Topic: Government & Politics
The Ethics of Sarah Palin, Part Two
The last time it visited Planet Palin, the Scoreboard noted the principle
that just because the media and political enemies have been grossly unfair
to a public figure, it does not necessarily follow that the public figure
has behaved properly. It also is appropriate to articulate the reverse
principle: the fact that a public figure has behaved badly doesn’t
lower the standards of fair judgement of her conduct. We might call
this “The Alaska Principle,” as it also applies to unquestionably corrupt
former Alaska senator Ted Stevens, whom federal prosecutors were so eager
to convict that they stomped all over the concepts of “fair trial,” “due
process” and justice. Now another one of the myriad ethics charges against
Palin is gaining traction, and thus has been too-gleefully cited by her
political foes as proof that Sarah is a crook in pitbull’s clothing.
It’s a bit more complicated than that.
Palin, ever since being named as John McCain’s running mate last year
and becoming the equivalent of fingernails on a blackboard for liberals,
Democrats, abortion advocates, environmentalists and people who like some
substance with their charisma, has been in the cross-hairs of critics
who have used the overly-democratic ethics procedure in Alaska as a form
of political vengeance and harassment. Anyone can file an ethics complaint,
and the anti-Palin brigade has filed about twenty, each requiring investigation
and administrative action, costing the state and Palin a great deal of
Take that, you excessively spunky folksy maverick ex-beauty queen mom who has the effrontery to be a conservative and to run for national office with so little leadership experience even though it was more experience than the current President had!!
Almost all of the complaints have been baseless, and have been dismissed. The few that have staying power are related to Palin’s clumsy efforts to fire her former brother-in-law, a rookie mistake but an ethics violation nonetheless. Now, however, an Alaskan investigator for the state Personnel Board says in his findings report that there is probable cause to believe Palin violated state ethics laws when she used or attempted to use her official position for personal gain because she authorized the creation of an ‘official’ legal defense fund to help her pay to defend all of the bogus claims. This, says the investigator, may mean that Palin is securing “unwarranted benefits and receiving improper gifts through the Alaska Fund Trust, set up by supporters.” The statute in question says that...
...A public officer may not use, or attempt to use, an official position for personal gain, and may not intentionally secure or grant unwarranted benefits or treatment for any person.
Another, regarding gifts, adds...
...A public officer may not solicit, accept, or receive, directly or indirectly, a gift, whether in the form of money, service, loan, travel, entertainment, hospitality, employment, promise, or in any other form, that is a benefit to the officer's personal or financial interests, under circumstances in which it could reasonably be inferred that the gift is intended to influence the performance of official duties, actions, or judgment.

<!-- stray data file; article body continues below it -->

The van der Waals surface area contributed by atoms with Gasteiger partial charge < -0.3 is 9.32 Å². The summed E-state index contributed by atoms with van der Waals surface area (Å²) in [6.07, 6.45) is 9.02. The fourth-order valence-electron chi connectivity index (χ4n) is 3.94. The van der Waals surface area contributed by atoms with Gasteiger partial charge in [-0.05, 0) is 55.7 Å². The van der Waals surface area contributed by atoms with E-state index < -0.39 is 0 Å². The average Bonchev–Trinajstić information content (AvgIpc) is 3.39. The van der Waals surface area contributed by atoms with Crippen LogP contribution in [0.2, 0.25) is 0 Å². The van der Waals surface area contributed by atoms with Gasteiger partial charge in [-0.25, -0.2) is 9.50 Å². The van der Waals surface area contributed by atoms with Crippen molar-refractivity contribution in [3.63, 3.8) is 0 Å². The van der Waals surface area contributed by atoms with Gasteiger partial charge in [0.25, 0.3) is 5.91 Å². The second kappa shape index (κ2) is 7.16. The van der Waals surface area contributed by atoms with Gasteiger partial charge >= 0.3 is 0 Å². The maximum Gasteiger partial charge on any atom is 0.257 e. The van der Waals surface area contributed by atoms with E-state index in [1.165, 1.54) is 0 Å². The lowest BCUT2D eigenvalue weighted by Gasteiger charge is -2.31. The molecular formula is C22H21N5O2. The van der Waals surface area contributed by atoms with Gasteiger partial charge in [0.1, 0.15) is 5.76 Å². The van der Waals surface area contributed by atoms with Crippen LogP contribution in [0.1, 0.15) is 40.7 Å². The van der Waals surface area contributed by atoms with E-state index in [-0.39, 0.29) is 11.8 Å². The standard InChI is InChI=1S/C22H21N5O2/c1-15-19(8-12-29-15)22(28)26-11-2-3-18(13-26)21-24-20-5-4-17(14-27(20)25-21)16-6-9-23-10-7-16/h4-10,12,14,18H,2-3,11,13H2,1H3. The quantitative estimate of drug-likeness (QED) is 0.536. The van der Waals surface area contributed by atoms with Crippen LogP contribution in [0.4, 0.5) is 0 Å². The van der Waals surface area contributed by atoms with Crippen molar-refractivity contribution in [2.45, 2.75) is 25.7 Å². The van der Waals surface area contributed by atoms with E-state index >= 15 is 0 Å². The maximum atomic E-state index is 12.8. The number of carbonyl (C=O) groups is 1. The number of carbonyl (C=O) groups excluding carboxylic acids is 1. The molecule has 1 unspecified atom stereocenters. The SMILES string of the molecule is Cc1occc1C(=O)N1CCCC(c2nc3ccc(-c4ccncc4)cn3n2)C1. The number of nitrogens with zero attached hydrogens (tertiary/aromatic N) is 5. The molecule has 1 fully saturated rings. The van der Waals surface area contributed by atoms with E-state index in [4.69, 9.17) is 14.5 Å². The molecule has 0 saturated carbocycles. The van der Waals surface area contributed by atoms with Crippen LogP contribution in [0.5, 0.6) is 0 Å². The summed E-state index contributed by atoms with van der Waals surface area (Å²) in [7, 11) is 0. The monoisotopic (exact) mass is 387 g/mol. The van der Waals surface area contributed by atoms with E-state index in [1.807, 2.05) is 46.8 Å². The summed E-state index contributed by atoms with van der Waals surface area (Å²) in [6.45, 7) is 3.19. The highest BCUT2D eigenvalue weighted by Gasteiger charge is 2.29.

The investigator, an attorney with the law firm Perkins Coie, argues that financial assistance in defending against the ethics claims constitutes “personal gain.” Palin’s defenders counter that her candidacy for Vice President and her position as Governor created the conditions leading to the complaints, and that the investigator is arguing a true Catch-22: these positions create the burdensome ethics claims on Palin, but it is an abuse of her position for her to seek assistance in paying them.
They are right, but he is also right. The fund quite probably violates the acts, which never anticipated that political enemies would abuse the ethics complaint process to such an extent that a sitting governor would have to expend burdensome amounts of personal resources for her own defense. Thomas Daniel, the Perkins Coie attorney, suggests that Alaska should consider making the state responsible for paying the legal bills for the defense of its governors when they are accused of ethics violations. Without such a policy, Palin is in a tough spot. Tough spot or not, Palin’s actions are not in compliance with the statute.
Is the statute unfair to Palin in application? That is a fair conclusion. Still, governors have no choice but to obey the laws of their states. The organizer of Palin’s defense fund has had business with the state, and was arguably in a position to benefit from Palin’s gratitude before she resigned as governor. People who contributed money to the fund might well expect payback.
Thus, the verdict on this ethics matter must be a mixed one:
Yes, for Sarah Palin under Alaska’s laws, it was “Unethical if you do, go broke if you don’t.” I still believe her decision to quit as governor was wrong, and she brought many of her ethics problems on herself through stubbornness and carelessness. But her dilemma regarding the costs of defending herself deserves, at very least, some sympathy.